84 of 87 people found the following review helpful
a triumphant return to form,
By A Customer
This review is from: Pandora (Hardcover)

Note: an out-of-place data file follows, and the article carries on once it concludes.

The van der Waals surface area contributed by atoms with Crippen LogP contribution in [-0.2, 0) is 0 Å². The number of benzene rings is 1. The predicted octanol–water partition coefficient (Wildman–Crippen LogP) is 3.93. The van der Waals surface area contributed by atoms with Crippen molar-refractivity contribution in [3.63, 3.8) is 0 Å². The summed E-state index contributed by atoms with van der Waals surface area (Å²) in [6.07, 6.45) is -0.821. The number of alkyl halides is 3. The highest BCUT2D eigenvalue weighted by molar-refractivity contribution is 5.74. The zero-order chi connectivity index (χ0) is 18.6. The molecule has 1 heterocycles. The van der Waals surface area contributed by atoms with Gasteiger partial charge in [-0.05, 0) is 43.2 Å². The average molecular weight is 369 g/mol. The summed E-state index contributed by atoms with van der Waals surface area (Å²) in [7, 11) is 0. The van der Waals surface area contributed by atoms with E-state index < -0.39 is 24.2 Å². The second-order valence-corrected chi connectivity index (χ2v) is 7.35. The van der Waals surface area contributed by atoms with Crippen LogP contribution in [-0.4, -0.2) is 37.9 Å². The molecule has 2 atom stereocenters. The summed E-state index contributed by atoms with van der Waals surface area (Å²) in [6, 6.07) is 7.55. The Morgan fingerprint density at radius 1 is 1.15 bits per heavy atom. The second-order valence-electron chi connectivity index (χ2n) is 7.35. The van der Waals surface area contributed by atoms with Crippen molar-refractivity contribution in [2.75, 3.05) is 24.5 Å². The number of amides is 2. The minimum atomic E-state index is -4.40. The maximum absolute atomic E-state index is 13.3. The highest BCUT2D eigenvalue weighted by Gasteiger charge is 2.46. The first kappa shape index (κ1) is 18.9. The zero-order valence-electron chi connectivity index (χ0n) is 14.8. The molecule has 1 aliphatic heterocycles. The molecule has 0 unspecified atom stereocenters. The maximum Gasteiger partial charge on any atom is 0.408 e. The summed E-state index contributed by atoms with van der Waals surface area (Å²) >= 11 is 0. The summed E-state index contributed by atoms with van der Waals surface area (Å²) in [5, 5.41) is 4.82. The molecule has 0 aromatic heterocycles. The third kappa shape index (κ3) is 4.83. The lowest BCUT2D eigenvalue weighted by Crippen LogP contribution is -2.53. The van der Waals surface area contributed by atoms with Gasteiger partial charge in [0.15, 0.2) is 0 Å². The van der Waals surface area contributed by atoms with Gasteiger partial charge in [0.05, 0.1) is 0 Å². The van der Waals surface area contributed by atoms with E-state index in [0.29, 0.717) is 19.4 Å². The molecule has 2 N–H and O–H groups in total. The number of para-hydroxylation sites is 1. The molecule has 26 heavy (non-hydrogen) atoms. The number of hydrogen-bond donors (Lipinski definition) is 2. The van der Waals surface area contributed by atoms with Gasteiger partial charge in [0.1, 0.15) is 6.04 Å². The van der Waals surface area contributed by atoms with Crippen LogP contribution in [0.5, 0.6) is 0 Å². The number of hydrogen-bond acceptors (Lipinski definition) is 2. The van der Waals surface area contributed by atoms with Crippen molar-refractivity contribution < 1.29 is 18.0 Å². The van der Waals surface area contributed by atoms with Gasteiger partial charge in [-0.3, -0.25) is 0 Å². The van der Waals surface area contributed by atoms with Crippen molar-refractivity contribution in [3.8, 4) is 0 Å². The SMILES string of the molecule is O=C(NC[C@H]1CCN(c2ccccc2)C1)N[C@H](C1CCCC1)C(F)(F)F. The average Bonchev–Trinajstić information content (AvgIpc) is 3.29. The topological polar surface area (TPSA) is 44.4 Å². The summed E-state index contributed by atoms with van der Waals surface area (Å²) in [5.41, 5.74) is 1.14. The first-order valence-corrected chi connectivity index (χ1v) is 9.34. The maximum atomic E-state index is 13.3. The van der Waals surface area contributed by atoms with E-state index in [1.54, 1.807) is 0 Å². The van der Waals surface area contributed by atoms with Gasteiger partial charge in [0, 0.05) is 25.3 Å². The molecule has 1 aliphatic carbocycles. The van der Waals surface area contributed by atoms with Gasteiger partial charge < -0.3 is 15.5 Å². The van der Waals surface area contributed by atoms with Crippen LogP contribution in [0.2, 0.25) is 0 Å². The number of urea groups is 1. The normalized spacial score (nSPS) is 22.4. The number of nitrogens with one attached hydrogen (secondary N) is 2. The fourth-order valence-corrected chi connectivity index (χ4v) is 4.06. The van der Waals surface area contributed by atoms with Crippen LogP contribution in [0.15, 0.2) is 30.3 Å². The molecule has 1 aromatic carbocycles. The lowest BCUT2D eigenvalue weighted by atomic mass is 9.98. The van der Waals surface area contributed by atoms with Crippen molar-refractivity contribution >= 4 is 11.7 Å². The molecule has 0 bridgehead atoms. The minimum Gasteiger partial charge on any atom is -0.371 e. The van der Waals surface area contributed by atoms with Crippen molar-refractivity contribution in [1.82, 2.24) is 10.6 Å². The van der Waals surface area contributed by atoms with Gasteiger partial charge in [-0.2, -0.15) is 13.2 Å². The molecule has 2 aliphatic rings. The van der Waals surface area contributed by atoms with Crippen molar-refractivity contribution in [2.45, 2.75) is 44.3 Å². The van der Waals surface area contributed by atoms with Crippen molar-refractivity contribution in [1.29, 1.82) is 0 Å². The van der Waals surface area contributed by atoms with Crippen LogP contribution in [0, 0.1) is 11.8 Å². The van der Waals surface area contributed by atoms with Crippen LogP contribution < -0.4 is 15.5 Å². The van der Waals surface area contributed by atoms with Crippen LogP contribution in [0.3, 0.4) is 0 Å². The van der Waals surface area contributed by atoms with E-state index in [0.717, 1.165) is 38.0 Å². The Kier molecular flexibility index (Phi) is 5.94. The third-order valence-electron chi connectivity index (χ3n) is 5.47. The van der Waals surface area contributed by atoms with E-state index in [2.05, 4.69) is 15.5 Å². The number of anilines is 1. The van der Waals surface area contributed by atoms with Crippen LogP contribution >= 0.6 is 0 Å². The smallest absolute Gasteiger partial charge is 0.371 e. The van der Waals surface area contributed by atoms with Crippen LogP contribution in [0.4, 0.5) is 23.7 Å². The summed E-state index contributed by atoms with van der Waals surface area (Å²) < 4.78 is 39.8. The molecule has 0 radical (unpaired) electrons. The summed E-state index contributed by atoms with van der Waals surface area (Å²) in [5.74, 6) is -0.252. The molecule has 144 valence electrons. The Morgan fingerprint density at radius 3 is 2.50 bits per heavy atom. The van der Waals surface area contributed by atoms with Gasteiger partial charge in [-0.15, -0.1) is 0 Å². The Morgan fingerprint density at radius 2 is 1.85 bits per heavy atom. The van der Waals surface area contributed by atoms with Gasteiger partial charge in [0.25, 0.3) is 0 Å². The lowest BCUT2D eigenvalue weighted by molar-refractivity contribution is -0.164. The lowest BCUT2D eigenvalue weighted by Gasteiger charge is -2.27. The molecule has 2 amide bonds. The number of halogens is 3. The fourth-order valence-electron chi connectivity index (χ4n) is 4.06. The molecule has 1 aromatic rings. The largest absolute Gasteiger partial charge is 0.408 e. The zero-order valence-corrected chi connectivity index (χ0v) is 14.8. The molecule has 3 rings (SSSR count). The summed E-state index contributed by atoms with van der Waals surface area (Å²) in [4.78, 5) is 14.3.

I have always had a soft spot for Jilly Cooper but recently felt that she had lost her way a bit. Where the early books are great fun and her first three blockbusters (Riders, Rivals and Polo) make up a wildly entertaining trilogy, her last three (The Man who made Husbands Jealous, Appassionata and Score) seemed to be over-crowded with no real sense of the characters. Of course I still read them but crucially unlike the first three I didn't re-read them whenever I felt like a pick-me-up. Thankfully Pandora is a magnificent return to form. The character list is smaller than more recent books which helps and the early part of the novel which is set in the 60s and 70s pays dividends by building up a real sense of character. While some might quibble that there is no love story as strong as that in Rivals I think all three of the main love stories stand out and the theme of Pandora's Box is well worked out. By moving away from Rutminster Jilly has given her fans a return to the strong characters of her first novels (Sienna, Alazarin, Raymond and the awful David Pullborough particularly stood out for me) while some old favourites are given a new lease of life - it was great to see Rupert Campbell Black pre-Riders and behaving as badly as expected. Less happy at times then some of her other books - the early scenes of Raymond and Galena's marriage are especially well done as is Zac's need for belonging and Alazarin's desperate pride and refusal to confront his childhood's end. All in all this is everything you expect from a Jilly Cooper novel (bad puns and occasionally awful viewpoints included) and yet more - I'll certainly be re-reading it.